The primary aim of the Treasure Act of 196 was to ensure that more finds of important archaeological objects were offered to museums for public benefit than previously. The Coroner’s Court Inquest used to declare if items were “Treasure Trove” or not. If not, the find went to the landowner. Finders were now encouraged to report finds to local museum’s Finds Officers, for the prospect of clear procedure, an expert identification and assessment of significance and the removal of what previously seemed the unwarranted threat of confiscation. Essentially, the Act removed the vexed requirement to establish at inquest that objects had been deliberately hidden with the intention of recovery. It confined the scope of treasure to objects, other than coins, that are at least 300 years old when found with a minimum of ten per cent by weight of precious metal.
The proof of the efficacy of the new arrangement is that treasure cases have risen from about twenty-five a year, before the law changed, to 205 in the first year of the Act and 223 in the second year. The definition of treasure adopted in the Treasure Act was built on the existing common law of Treasure Trove. The test of precious metal content was retained but the aim was to provide a definition more in line with archaeological significance and more comprehensible to finders and others. One of the most significant benefits of the Act is the requirement that objects found in association with treasure, regarded as valueless, should be reported, and this is producing new archaeological insights.
Living in the country, Charles had always believed in being active in local life and it was this that led him to accept an invitation to become involved with the St John Ambulance organisation. Inevitably, there had to be a legal connection; in this case the law as it applies to “good Samaritan” acts and the liabilities stemming from them. For ten years Charles was also an active Brigade Officer in the county of Essex, eventually responsible as County Commander for administering a force of some 2,000 members, along with vehicles and premises, between 1983 and 1993. He was recognised by the most Venerable Order of the Hospital of St John of Jerusalem with the award of a Knighthood of the order in 1993. Other local associations led to him becoming a Deputy Lieutenant for Essex and a member of the Court of that County’s University, both in 1985. Similar interests in historical research led to his being awarded a Fellowship of the Society of Antiquaries.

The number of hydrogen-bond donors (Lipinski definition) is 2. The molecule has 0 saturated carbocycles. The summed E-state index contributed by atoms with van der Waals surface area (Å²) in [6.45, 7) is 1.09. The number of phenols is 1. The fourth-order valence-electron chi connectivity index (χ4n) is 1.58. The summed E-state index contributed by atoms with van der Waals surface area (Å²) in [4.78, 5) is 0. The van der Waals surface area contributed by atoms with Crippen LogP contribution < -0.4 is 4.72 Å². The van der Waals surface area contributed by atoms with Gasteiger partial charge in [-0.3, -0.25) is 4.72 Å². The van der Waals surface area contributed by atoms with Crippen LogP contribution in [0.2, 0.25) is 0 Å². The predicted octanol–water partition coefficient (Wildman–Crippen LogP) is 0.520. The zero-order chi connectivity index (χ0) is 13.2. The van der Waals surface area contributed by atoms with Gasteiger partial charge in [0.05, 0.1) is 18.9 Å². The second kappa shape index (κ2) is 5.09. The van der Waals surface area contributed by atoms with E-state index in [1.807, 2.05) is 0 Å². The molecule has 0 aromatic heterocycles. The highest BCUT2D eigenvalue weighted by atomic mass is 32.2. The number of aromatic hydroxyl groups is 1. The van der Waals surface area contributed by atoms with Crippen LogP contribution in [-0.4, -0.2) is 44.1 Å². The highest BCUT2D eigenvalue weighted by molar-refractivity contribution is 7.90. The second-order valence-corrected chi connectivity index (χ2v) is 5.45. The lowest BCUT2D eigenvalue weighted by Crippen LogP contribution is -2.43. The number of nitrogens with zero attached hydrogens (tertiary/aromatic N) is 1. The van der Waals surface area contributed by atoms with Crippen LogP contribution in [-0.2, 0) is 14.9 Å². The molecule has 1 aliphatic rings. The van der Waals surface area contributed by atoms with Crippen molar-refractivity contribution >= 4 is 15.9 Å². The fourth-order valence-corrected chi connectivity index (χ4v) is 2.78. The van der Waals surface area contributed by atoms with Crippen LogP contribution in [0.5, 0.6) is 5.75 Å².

The list of his interests, beyond those already mentioned, includes; Persian rugs, English glass, English place names, The First World War poets, Thomas Hardy, English music – especially Tallis, Vaughan Williams, Elgar and Butterworth – hedging, ditching, dry-stone walling, carpentry and Champagne!
He was married in 1949 to Edith Taylor, “the best of many excellent decisions of my life”. She predeceased him in 1985; he was essentially a family man. He leaves two sons, a daughter and ten grandchildren, whom he adored.
Charles Sparrow will be remembered most of all by members of the Freemen of England and Wales for his annually delivered address on the various aspects of the Freedom. These papers, delivered to the AGM on a Saturday morning, were a highlight of the weekend’s activities. He was ever thorough and forthright in his delivery, always basing his remarks on the rock of ancient and well tried English Law. This series of papers ran unbroken, from 1982 to 2003, after which illness intervened to deprive the members of this valuable lexicon. At the customary church parade from Guildhall to Guild Church, Charles would be prominent near the head of the procession, regaled in full-bottomed wig and court dress. At intervals during the weekend Charles was invariably to be found with a glass in his hand, holding forth about the need for some sort of legislation to protect the interests of Freemen.
His contribution to the establishment and maintenance of the Association might not yet be fully appreciated but there can be little doubt that history will record the exceptional quality of the effort he made for the Freemen of England and Wales.
Perhaps what brings most of Charles’ various interests together may well be the tradition of training, or apprenticeship. He said it was most important to have “a concern for the students of the Inn, for they are the ones who ensure its future and as such must receive our best service. With the Inns of Court under threat we must look to roots which began with legal education. It is not enough to go through the paces.” So, too, this was a feature of his belief in the way to revive, continue and strengthen the Freedom.
With thanks to the Treasurer and Pensioners of the Honourable Society of Gray’s Inn